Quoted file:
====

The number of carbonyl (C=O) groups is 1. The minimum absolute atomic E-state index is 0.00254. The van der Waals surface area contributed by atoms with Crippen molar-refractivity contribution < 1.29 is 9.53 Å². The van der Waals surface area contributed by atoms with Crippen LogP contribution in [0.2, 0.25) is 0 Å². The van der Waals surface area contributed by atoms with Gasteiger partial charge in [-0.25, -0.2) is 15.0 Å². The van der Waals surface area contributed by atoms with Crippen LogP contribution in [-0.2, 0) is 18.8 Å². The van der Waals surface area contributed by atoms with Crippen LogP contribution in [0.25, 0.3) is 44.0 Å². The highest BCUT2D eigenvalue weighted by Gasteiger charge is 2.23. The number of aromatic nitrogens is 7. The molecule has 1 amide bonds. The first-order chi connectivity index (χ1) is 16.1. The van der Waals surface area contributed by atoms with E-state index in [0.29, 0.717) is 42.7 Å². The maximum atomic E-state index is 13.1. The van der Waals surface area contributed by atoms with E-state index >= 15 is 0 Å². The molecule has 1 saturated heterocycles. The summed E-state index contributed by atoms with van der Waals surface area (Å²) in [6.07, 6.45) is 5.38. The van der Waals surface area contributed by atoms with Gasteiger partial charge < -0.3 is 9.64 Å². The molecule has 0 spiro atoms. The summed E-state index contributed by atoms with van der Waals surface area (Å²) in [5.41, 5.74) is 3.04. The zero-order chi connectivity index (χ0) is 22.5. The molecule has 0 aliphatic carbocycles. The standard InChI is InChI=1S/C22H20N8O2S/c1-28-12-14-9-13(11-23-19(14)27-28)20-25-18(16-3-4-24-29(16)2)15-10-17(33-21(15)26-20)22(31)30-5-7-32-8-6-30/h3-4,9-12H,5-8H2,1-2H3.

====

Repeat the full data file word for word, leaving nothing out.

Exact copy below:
The number of carbonyl (C=O) groups is 1. The minimum absolute atomic E-state index is 0.00254. The van der Waals surface area contributed by atoms with Crippen molar-refractivity contribution < 1.29 is 9.53 Å². The van der Waals surface area contributed by atoms with Crippen LogP contribution in [0.2, 0.25) is 0 Å². The van der Waals surface area contributed by atoms with Gasteiger partial charge in [-0.25, -0.2) is 15.0 Å². The van der Waals surface area contributed by atoms with Crippen LogP contribution in [-0.2, 0) is 18.8 Å². The van der Waals surface area contributed by atoms with Crippen LogP contribution in [0.25, 0.3) is 44.0 Å². The highest BCUT2D eigenvalue weighted by Gasteiger charge is 2.23. The number of aromatic nitrogens is 7. The molecule has 1 amide bonds. The first-order chi connectivity index (χ1) is 16.1. The van der Waals surface area contributed by atoms with E-state index in [0.29, 0.717) is 42.7 Å². The maximum atomic E-state index is 13.1. The van der Waals surface area contributed by atoms with E-state index >= 15 is 0 Å². The molecule has 1 saturated heterocycles. The summed E-state index contributed by atoms with van der Waals surface area (Å²) in [6.07, 6.45) is 5.38. The van der Waals surface area contributed by atoms with Gasteiger partial charge < -0.3 is 9.64 Å². The molecule has 0 spiro atoms. The summed E-state index contributed by atoms with van der Waals surface area (Å²) in [5.41, 5.74) is 3.04. The zero-order chi connectivity index (χ0) is 22.5. The molecule has 0 aliphatic carbocycles. The standard InChI is InChI=1S/C22H20N8O2S/c1-28-12-14-9-13(11-23-19(14)27-28)20-25-18(16-3-4-24-29(16)2)15-10-17(33-21(15)26-20)22(31)30-5-7-32-8-6-30/h3-4,9-12H,5-8H2,1-2H3.